What Makes High Mileage Motor Oil Different From Regular Motor Oil?by Richard Rowe
Dozens of different motor oil formulations are available on today's market, and each claims that it's a better value than the others. In a sense, they are all correct. Modern engine oil is very different from the lubricants of old; new formulations start from more refined base stocks and contain a number of sophisticated additives to increase performance, mileage and engine life.
Engines continually shed microscopically thin layers of metal from their bearings and rubber from their internal seals. The only way to slow this wear is to introduce a boundary layer of lubricant between the components, but even the best lubricants can't stop wear entirely. As the engine's components wear out, the clearances between them increase and may allow some oil to slip past and escape the engine or burn inside its cylinders.
Most high-mileage engine oils are sort of a halfway point between a synthetic blend and a conventional oil. Realistically, all synthetic blends use a combination of conventional (mineral) oil, machine-grade mineral oil and pure synthetic lubricant (defined as a lubricant produced in a lab, as opposed to one refined from petroleum). High mileage oils generally use a bit less pure synthetic oil--which costs about $400 a quart in its pure form--and a bit less conventional oil than a synthetic blend. By volume, high mileage oil is primarily high grade mineral oil.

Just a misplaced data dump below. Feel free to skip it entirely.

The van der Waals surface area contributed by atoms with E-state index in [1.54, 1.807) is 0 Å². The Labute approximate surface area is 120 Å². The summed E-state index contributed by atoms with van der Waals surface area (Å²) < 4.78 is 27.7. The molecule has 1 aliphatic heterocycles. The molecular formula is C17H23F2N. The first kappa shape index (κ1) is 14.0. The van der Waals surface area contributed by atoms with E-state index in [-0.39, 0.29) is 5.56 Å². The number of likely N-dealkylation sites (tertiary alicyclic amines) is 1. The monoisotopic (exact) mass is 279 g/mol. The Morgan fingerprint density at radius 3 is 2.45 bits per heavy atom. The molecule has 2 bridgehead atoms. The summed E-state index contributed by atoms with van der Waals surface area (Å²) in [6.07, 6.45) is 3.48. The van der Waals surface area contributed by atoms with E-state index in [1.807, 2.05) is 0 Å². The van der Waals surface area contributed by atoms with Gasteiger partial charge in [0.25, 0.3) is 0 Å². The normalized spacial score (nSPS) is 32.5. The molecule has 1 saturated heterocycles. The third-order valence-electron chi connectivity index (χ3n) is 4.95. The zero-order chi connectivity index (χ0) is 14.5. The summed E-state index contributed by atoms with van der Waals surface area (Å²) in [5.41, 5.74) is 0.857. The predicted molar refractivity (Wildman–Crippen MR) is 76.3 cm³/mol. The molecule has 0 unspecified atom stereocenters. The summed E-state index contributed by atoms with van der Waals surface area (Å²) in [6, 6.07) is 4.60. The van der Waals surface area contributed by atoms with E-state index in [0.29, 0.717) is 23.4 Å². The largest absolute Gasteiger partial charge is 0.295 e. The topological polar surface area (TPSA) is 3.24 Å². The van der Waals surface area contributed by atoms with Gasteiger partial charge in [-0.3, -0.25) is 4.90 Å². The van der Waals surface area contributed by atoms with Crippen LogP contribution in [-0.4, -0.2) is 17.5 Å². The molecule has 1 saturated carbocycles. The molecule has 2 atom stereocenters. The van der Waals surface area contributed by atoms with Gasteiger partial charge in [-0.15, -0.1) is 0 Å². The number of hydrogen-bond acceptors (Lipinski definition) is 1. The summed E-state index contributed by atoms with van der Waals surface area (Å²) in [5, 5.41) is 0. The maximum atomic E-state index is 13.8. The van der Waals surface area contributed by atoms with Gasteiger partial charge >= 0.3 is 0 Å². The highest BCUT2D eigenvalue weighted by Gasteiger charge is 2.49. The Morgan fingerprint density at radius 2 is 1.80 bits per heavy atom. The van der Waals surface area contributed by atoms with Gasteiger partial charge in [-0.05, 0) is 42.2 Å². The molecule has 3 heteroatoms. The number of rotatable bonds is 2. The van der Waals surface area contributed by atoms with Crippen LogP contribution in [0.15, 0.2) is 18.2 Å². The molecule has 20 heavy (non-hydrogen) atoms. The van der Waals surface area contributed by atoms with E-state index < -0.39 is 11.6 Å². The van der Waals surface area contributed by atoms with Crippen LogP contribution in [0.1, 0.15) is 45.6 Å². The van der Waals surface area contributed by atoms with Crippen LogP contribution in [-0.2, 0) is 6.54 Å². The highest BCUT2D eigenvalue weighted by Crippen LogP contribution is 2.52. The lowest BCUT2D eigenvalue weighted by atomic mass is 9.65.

High mileage engine oil contains several different types of additives designed to prevent leaks and prolong engine life. Its primary additive is a "seal conditioner" that not only soaks into the engine's valve seals and lubricates them, but actually causes the seals to expand. After expansion, the valve seals press tightly against the valve stems, which helps to reduce the amount of oil entering the cylinders.
Some high-mileage oils contain a powdered compound called CSL, which stands for Copper-Silver-Lead. When introduced into a hot engine, CSL powder melts and serves to fill in the tiny pits in cylinder walls, piston rings and valve stems. These small pits allow oil to enter the combustion chamber and hot engine gases to leave it, and can contribute to accelerated engine wear by scuffing away before the lower-lying portions of the cylinder wall and piston rings.
Engines that require high mileage engine oil are usually those that already exhibit signs of wear, such as excess oil consumption, oil smoke (blue smoke coming from the exhaust pipe), engine blow-by (hot exhaust gases coming from the valve-cover breather), a loss of power and/or fuel economy. If your engine has more than 75,000 miles on it and you haven't been running synthetic oil since day one, there's a fair chance it has significant internal wear. High mileage engine oil can help to reduce such wear-related symptoms, so it might be worth a shot if you've never used it before.
Richard Rowe has been writing professionally since 2007, specializing in automotive topics. He has worked as a tractor-trailer driver and mechanic, a rigger at a fire engine factory and as a race-car driver and builder. Rowe studied engineering, philosophy and American literature at Central Florida Community College.